Age. Remember that the liver inactivates and metabolizes most drugs, while the kidneys eliminate the byproducts (metabolites) of the drugs from the body. This is important to consider when providing IV medication to the very young or very old. Young children lack fully developed hepatic and renal function. They metabolize and excrete drugs inefficiently, making children more susceptible to toxic effects. Likewise, diminishing hepatic and renal function prolongs drug action in older adults, who are also more likely to have other conditions affecting drug response such as altered cardiac, pulmonary, and immune function. Older adults are also likely to experience drug-drug interactions due to the treatment of multiple health problems.
Gender. In general, men and women can respond in different ways to the same medication. For example, women tend to have a higher percentage of body fat while men have a higher percentage of body fluid, thus women might accumulate fat-soluble drugs over time. Other considerations for women are the ability of some drugs to cross the placenta and that of some drugs to be found in breast milk. When providing any medications to women who are pregnant or may become pregnant or who are breastfeeding, be knowledgeable about safe use during pregnancy and lactation.
Physical characteristics and health status. Body surface area, height, and weight are used to calculate many drug doses, especially for children. Overweight and underweight adults might also require dose adjustments. Problems that can affect IV dose requirements include renal and hepatic impairment and cardiac and pulmonary dysfunction. Knowing your patient’s medical history, including current medications, allergies, and intolerances, helps you assess appropriate responses and alerts you to possible adverse effects.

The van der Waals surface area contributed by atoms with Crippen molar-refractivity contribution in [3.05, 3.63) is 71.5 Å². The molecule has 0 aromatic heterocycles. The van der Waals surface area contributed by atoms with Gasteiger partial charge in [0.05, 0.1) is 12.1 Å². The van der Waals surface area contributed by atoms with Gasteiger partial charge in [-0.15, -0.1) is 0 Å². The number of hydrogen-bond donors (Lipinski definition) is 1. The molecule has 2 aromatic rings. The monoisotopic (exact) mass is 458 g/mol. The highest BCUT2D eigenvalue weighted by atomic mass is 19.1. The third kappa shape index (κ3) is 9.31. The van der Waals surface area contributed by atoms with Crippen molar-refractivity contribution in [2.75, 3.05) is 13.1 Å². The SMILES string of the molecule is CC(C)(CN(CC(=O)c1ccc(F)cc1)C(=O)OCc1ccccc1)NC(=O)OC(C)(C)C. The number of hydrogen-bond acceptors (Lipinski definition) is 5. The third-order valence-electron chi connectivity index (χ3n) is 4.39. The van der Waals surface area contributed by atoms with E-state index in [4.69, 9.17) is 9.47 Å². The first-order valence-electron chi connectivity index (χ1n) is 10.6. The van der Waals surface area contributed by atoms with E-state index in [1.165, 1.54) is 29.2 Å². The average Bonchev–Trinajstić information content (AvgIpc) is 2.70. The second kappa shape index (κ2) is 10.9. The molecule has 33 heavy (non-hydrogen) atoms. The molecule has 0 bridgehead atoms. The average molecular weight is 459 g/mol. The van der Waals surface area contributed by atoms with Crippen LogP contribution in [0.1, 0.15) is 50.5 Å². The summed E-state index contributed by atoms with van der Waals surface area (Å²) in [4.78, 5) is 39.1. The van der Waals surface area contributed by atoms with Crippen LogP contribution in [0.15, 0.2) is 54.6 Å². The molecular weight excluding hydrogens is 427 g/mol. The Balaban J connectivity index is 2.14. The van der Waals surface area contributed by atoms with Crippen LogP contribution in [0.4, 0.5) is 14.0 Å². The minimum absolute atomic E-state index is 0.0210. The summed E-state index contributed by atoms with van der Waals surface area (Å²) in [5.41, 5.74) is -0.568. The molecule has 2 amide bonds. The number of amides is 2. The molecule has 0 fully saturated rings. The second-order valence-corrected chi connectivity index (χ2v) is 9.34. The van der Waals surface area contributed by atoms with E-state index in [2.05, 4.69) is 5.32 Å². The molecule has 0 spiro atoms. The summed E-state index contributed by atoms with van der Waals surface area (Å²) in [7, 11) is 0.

Prior to initiating IV medication therapy, assess your patient’s prior knowledge and ability to participate in education sessions. Explain or reinforce the indications and expected response of each medication. Instruct the patient about reportable symptoms, such as pain, burning, itching, or swelling at the IV site, as well as other potential reactions specific to the medication.